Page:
This Is What Really Causes Skin Tags

Few things can ding a person's confidence like finding a new skin growth. Blemishes can be covered. But a growth defies even the best makeup. Depending on where it is, it can feel like a neon sign, screaming for attention. And few growths really set that feeling off like a skin tag. Moles can be cute, pimples are just a fact of life. But, for many, skin tags feel like something all their own and something much worse.

Of course the truth is that everyone can develop skin tags. Health Direct, a health advice site run by the Australian government, states that skin tags occur when extra cells grow in the surface level of the skin. They can happen to anyone, though a family history of skin tags may predispose some people to grow them more easily.

Unfortunately there is no way to prevent skin tags. There are ways to remove them, however. And while it might seem impossible to tell where they're going to develop, doctors have a pretty good idea of what causes the extra skin cells to grow.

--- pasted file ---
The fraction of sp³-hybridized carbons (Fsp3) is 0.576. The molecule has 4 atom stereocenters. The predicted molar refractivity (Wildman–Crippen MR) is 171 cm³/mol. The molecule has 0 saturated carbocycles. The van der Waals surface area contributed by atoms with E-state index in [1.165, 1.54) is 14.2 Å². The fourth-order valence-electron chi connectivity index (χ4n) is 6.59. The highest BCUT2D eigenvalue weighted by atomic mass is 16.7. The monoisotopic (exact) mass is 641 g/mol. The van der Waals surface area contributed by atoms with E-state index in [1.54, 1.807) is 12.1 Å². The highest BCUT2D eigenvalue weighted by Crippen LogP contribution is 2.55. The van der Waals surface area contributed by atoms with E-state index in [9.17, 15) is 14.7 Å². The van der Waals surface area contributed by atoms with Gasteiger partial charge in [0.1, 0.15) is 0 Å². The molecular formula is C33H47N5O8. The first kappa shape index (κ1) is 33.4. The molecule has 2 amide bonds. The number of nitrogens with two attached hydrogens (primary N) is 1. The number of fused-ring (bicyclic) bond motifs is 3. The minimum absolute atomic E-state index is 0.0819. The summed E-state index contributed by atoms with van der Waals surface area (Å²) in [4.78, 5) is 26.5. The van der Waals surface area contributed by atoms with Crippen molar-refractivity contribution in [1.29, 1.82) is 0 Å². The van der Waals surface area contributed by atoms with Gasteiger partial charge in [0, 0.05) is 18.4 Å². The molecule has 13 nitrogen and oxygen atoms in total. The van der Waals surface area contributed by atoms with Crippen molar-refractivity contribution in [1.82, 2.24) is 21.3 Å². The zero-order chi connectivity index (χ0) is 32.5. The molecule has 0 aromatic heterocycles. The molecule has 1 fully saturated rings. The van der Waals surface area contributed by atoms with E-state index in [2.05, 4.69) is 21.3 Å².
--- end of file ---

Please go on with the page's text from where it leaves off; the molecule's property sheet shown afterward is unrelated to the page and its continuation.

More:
Cause and removal

As Health Direct explains, skin tags tend to occur where skin rubs together. Something about the friction of skin against skin stimulates new skin cells to grow, which can lead to skin tags. This means that they're more likely to develop under the breasts, in the groin area, under the arms, or between rolls of skin. For this reason, says Health Direct, people who are overweight are more likely to develop skin tags.

Pregnancy can also cause skin tags. In these cases, however, the tags usually fall off or slowly disappear after the baby is born. This may be why WebMD states that skin tags are more common in women than in men.

Skin tags may be annoying and they can become uncomfortable if rubbed. But they are, thankfully, benign (via They are not considered signs of cancer or pre-cancer, though reputable sources do recommend having them removed by medical professionals rather than removing them at home. This is because the most reliable removal methods are freezing them off, cutting them off, or burning them off with an eclectic cauterizer. All three options can produce severe bleeding and open the site up to infection, according to Health Direct.